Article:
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Babyface Expands His Personal "Playlist"

Of the Oakland Press

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When he was growing up in Indianapolis, and before he was Babyface, Kenny Edmonds’ friends gave him another nickname — Waterfall.

“It wasn’t actually a compliment,” he notes.

The moniker was prompted by his musical tastes, which, counter to the R&B and funk that was most popular in his circle, ran more toward melodic pop hits by singersongwriters such as James Taylor and Dan Fogelberg, and groups such as Bread — the material that populates his latest album, “Playlist.”

“People were like, ‘All you do is play that waterfall music. You don’t know nothin’ ’bout funk,’ ” the 49-yearold artist, songwriter and producer recalls now. “That wasn’t a good thing at the time. It was like you weren’t black enough. You weren’t funk enough.

“It wasn’t that I didn’t listen to (funky) things. I was a fan of the Jackson5 and James Brown and P-Funk. I’d listen to them. And Stevie Wonder. But Stevie Wonder did beautiful songs, too, and I liked those just as much.”

Babyface, of course, got his R&B credentials in short order — first with the groups Manchild and the Deele and then as one of the most successful songwriters and producers of the past two decades, winning three straight Grammy Awards for Producer of the Year for his work with Mary J. Blige, Boyz II Men, TLC, Toni Braxton, Brandy, Pebbles, Whitney Houston, Aretha Franklin and many others. Add pop forays with Madonna, Eric Clapton, Celine Dion and more to the mix and there’s a track record of 125 top 10 pop and R&B chart hits.

But to this day, Babyface defends that early, much-maligned taste for soft rock.

“These songs were, like, my major influences, songs I tried to learn how to play,” he explains.

“The interesting thing is a lot of these songs, the black audience knows them just as much as the white audience — James Taylor to Jim Croce to Bob Dylan to Eric Clapton, these are familiar to black people as wel, so it’s just not R&B.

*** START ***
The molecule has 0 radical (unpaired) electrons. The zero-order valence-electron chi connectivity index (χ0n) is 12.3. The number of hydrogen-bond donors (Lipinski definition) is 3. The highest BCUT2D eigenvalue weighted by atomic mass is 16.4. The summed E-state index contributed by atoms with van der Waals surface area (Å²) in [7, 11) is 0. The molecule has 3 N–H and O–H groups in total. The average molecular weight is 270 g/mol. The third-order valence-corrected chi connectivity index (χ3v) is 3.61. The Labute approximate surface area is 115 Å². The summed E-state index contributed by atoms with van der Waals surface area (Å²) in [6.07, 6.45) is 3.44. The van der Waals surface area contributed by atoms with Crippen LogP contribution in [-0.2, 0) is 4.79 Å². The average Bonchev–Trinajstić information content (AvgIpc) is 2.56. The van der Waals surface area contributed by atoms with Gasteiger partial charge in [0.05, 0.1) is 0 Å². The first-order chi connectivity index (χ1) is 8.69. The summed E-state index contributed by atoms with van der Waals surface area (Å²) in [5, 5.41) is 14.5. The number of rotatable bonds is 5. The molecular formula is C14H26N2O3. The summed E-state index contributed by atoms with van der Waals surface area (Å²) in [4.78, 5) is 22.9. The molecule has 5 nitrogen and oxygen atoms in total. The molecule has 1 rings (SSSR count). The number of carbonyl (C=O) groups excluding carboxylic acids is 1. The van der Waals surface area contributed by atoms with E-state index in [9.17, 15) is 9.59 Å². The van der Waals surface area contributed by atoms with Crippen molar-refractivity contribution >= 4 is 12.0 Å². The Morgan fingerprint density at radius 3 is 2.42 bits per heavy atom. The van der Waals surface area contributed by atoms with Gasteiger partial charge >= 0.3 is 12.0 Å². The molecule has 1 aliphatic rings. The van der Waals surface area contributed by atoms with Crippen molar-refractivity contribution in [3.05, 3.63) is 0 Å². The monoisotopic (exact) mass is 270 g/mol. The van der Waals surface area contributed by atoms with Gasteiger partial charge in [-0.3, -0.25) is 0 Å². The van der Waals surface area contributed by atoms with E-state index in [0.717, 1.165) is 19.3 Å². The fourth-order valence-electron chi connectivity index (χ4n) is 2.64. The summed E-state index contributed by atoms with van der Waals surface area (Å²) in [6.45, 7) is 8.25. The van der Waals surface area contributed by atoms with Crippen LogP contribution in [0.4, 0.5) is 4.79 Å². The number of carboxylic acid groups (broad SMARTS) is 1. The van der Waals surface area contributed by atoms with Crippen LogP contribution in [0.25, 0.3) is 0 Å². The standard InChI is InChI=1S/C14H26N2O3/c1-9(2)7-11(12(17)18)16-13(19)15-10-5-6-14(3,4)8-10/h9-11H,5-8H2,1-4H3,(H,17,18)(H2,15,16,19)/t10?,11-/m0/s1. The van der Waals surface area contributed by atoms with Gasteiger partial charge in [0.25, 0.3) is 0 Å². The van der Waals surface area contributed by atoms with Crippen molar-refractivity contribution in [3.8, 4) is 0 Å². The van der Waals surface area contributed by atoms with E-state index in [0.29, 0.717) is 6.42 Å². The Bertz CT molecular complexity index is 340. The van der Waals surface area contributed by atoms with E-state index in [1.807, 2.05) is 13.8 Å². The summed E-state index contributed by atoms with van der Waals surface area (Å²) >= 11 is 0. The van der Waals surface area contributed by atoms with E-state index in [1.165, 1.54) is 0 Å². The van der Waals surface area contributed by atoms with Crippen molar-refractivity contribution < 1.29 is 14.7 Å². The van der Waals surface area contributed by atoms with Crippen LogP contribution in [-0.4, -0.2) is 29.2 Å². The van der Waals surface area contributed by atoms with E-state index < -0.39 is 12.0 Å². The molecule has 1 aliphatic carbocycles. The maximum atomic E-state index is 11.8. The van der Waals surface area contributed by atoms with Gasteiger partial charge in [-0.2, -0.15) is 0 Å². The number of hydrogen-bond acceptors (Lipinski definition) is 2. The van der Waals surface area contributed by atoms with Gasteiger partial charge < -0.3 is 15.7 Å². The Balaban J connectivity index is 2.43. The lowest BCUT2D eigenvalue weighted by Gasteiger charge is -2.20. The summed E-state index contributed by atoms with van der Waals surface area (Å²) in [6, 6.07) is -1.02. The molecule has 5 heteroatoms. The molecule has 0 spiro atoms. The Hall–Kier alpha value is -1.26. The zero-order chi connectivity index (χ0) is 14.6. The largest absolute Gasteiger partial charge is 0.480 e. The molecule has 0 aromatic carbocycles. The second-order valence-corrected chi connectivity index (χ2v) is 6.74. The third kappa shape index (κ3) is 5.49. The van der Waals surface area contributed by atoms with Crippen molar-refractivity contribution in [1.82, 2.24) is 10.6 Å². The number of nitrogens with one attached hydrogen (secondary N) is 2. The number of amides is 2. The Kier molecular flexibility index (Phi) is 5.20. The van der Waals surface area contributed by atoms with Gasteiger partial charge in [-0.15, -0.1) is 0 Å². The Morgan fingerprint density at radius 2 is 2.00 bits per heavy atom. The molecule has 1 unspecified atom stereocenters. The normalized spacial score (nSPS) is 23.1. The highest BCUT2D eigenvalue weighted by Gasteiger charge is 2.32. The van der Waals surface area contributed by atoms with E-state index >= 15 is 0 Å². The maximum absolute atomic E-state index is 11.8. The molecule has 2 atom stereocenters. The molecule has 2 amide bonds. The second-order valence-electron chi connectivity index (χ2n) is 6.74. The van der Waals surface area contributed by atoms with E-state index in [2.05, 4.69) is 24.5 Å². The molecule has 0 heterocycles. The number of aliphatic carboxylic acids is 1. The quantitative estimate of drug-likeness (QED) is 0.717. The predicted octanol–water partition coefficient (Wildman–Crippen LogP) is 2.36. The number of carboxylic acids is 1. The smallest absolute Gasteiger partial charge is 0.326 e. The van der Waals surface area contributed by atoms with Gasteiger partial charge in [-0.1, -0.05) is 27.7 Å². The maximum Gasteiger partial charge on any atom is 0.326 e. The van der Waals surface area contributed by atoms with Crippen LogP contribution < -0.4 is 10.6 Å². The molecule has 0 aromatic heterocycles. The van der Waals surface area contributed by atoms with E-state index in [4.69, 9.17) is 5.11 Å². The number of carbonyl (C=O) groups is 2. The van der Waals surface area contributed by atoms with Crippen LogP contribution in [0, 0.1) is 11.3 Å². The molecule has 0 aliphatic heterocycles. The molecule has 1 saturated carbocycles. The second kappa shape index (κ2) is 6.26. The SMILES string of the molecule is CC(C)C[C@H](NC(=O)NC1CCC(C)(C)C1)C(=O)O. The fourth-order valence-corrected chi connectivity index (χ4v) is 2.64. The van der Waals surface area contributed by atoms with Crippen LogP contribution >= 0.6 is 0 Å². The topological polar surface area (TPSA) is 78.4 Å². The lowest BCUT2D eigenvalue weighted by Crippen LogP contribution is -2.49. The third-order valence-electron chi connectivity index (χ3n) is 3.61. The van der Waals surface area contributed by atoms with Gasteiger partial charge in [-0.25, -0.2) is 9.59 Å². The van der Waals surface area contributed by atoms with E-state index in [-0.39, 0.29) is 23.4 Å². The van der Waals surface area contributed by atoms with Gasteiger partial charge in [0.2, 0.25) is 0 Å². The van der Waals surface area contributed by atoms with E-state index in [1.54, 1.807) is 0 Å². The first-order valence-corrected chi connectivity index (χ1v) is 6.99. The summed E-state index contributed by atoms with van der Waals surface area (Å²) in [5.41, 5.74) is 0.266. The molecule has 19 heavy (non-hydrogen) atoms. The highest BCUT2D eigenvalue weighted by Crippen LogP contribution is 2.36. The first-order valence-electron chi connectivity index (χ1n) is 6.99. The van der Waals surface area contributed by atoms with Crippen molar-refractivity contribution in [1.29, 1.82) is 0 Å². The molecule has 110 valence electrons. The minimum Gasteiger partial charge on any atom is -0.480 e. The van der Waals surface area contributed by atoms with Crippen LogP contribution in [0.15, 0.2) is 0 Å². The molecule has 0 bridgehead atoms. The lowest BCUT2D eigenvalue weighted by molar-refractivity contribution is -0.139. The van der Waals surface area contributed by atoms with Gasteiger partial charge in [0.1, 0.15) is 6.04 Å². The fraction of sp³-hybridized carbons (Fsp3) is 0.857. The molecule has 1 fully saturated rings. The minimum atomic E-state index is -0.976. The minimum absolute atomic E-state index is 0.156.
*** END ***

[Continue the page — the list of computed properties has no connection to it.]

“And a lot of these artists I liked, they’re not as white-bread as it seemed. James Taylor ... he’s really soulful. He’s got a lot of heart in what he does. That’s what I connected to; I saw through the color lines and said, ‘Wait a minute, this guy’s really smooth ...’ ”

“Playlist,” which debuted at No. 48 on the Billboard charts when it was released in September, features two Taylor songs (“Shower the People” and “Fire and Rain”) as well as tracks by Clapton (with whom Babyface won the 1996 Grammy for Record of the Year for “Change the World”), Croce, Dylan and Fogelberg. Brandy joins him for Dave Loggins’ “Please Come to Boston,” and there are also two originals in the same sonic vein.

“I feel like it was something I needed to do,” Babyface explains. “I didn’t want to just do another R&B record or any particularly kind of record. I just wanted to do something I enjoyed.

“Ultimately, I feel like it’s shown another side of me that people weren’t aware of, but I think as they listen to it, it makes sense to them how these songs influenced me in the music I’ve ultimately done and the work I’ve done with other people. This has opened the door for me to just experiment and do any kind of music I want.”

Babyface, who’s still actively producing both young and established acts, mentions “something a little jazzier” as well as “some country music” as directions he’d like to explore in the future.

For now, however, he’s happy to incorporate the “Playlist” songs into his live repertoire and says he’s been pleased at how well it’s being received.

“I put (the ‘Playlist’ songs) together, since it’s kind of a specific thing,” he explains. “You want to create this little area for the songs, where they all make sense.

“When you’re an R&B artist, your black audience is looking for more straight R&B and may not be as forgiving for some of the new things from the ‘Playlist’ record.

“I was a little worried about it, but I’m finding early on it’s not an issue at all. The reaction has been great, which makes me really happy.”

Babyface and Ayo perform at 8 p.m. Friday (Nov. 30) at The Palace, Lapeer Road at I-75, Auburn Hills. Tickets are $49.50, $35 and $20. Call (248) 377-0100 or visit www.palacenet.com.

Web Site: www.palacenet.com

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